Friday, April 22, 2011

Talks with Taliban by R Maryam

U.S. President Barack Obama is open to the idea of reaching out to moderate elements of the Taliban, The New York Times reported on Saturday. Many ordinary Afghans remain deeply uncomfortable with the idea of reconciling with the Taliban. The Karzai government advocates talking to the Taliban, but this is far from the will of the Afghan people, who have lived amid the violence and intolerance for years and they are far less naive than those in the West about their destructive intentions. From all accounts Taliban are even more extremist today than they were before. Violence is also at its highest in Afghanistan since U.S. led forces toppled the Taliban in 2001. President Obama, sees the Afghan conflict far more pressing concern than the unpopular war in Iraq. A majority of Americans now see the war in Afghanistan as not worth fighting, More than six in ten Americans oppose the U.S. war in Afghanistan, according CNN/Opinion Research Corporation survey, it also indicates that 56 percent of the public believes that things are going badly for the U.S. in Afghanistan.

Admiral Mike Mullen traveled to Islamabad to repair the strained relationship between United States and Pakistan. Speaking to Pakistani TV, the Admiral directly and publicly accused elements of the Pakistani military, as well as Pakistan’s intelligence agency, the ISI, of supporting extremist groups.

Admiral Mullan said, "The ISI has a long-standing relationship with the Haqqani network, that doesn't mean everybody in the ISI, but it's there. I also have an understanding that the ISI and Pakistani military exist to protect their own citizens." The Haqqani is one of the most deadly obstacles to US and NATO operations in Afghanistan, it is accused of  launching attacks on foreign troops from its Waziristan bases.

It is no secret that Pakistan needs billions of U.S. dollars in aid because it's economy is in dire strait, but U.S. in returns expects a strong and reliable ally. Over the past 10 years U.S. has become increasingly frustrated at Pakistan's ineptness at tacking Taliban forces in the region.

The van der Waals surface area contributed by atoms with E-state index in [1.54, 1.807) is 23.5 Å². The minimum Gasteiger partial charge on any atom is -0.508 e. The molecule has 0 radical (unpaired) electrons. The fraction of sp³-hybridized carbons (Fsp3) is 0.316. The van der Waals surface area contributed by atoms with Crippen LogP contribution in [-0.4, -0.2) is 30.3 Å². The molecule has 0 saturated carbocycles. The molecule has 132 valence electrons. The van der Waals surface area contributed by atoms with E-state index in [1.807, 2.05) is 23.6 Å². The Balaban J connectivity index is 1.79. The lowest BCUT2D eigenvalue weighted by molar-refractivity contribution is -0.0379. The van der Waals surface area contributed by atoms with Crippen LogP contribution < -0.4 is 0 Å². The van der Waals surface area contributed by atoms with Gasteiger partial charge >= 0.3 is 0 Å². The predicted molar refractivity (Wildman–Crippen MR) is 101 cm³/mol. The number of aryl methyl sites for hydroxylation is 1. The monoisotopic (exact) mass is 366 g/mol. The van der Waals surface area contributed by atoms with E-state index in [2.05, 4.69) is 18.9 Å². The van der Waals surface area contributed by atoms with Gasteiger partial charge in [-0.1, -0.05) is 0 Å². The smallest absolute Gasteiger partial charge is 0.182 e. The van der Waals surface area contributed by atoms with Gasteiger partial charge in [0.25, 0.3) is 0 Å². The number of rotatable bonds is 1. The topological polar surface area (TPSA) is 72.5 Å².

U.S. is facing a very difficult challenge, on one hand the support for the war is dwindling at home and on the other side Talibans and Al-Qaida are still strongly operating in the region.
 Maybe President Obama is thinking of cutting the middle man out and having direct talks with the moderate elements of Talibans, but there is no evidence that any such group exists. It seems talibans and Al-Qaida are bidding their time until U.S. withdraw it's troops and they are back in the business of hanging people in the soccer field.

Monday, April 18, 2011

Three Cups of Tea Investigated by R Maryam

The book about "one man's mission to promote peace, one school at a time," was investigated by 60 minutes, and it charges author with fabrications and misuse of the charity funds. The book has sold millions of copies and became a must read for the US troops deployed to Afghanistan. Mr. Mortenson was a twice nominate for Nobel Peace Prize and was awarded Sitara-i-Pakistan, for service to Pakistan; the highest civilian honor rarely awarded to a foreigners.
Greg Mortenson, an author of the bestseller Three Cups of Tea, is also charged by CBS that he is using his foundation as “ a personal ATM” and that a number of his personal stories in Afghanistan and Pakistan were false. According to the book Mr. Mortenson was kidnapped in Waziristan for eight days and later released when he won the trust of kidnappers by asking for the copy of Quran.

The Central Asia Institute took in  $60 million in donations, including $100,000 from President Barack Obama from his Nobel Peace Prize fee. Mr Mortenson claims to have built more than 140 schools, mostly for girls. Accorded to CBS they visited or checked 30 schools and found they were "roughly half were empty, built by somebody else, or not receiving support at all".

Mr. Mortenson denies the alligations

 Mortenson, 53, founder and executive director of the Central Asia Institute, defended building schools for children, especially girls, in remote Pakistani and Afghan villages.
“I hope these allegations and attacks, the people doing these things, know this could be devastating for tens of thousands of girls, for the sake of Nielsen ratings and Emmys,” Mortenson told the Chronicle in a phone interview Friday.
“I stand by the information conveyed in my book,” he wrote in a statement, “and by the value of CAI’s work in empowering local communities to build and operate schools that have educated more than 60,000 students.”
Mortenson said CAI’s success in fundraising, $23.7 million last year means it can build 63 new schools this year, in addition to more than 170 already established.
He denied several “60 Minutes” allegations, and defended his financial dealings, but appeared to concede that one key story in his book was not literally true.
“I stand by the story of ‘Three Cups of Tea,’” Mortenson said in a written statement,“As the co-author of the book, along with David Oliver Relin, I am responsible for the content in the book. There were many people involved in the story and also those who produced the manuscript. What was done was to simplify the sequence of events for the purposes of telling what was, at times, a complicated story.”

Now that the allegations are out there, surly Pentagon will investigate the matter. As far as the Government of  Pakistan is concerned they should also investigate before bestowing someone with the Sitara-i-Pakistan.
The book is no doubt a good read and hopefully Mr. Mortenson will be more vigilant and continue building 63 much needed schools this year in Pakistan and Afghanistan.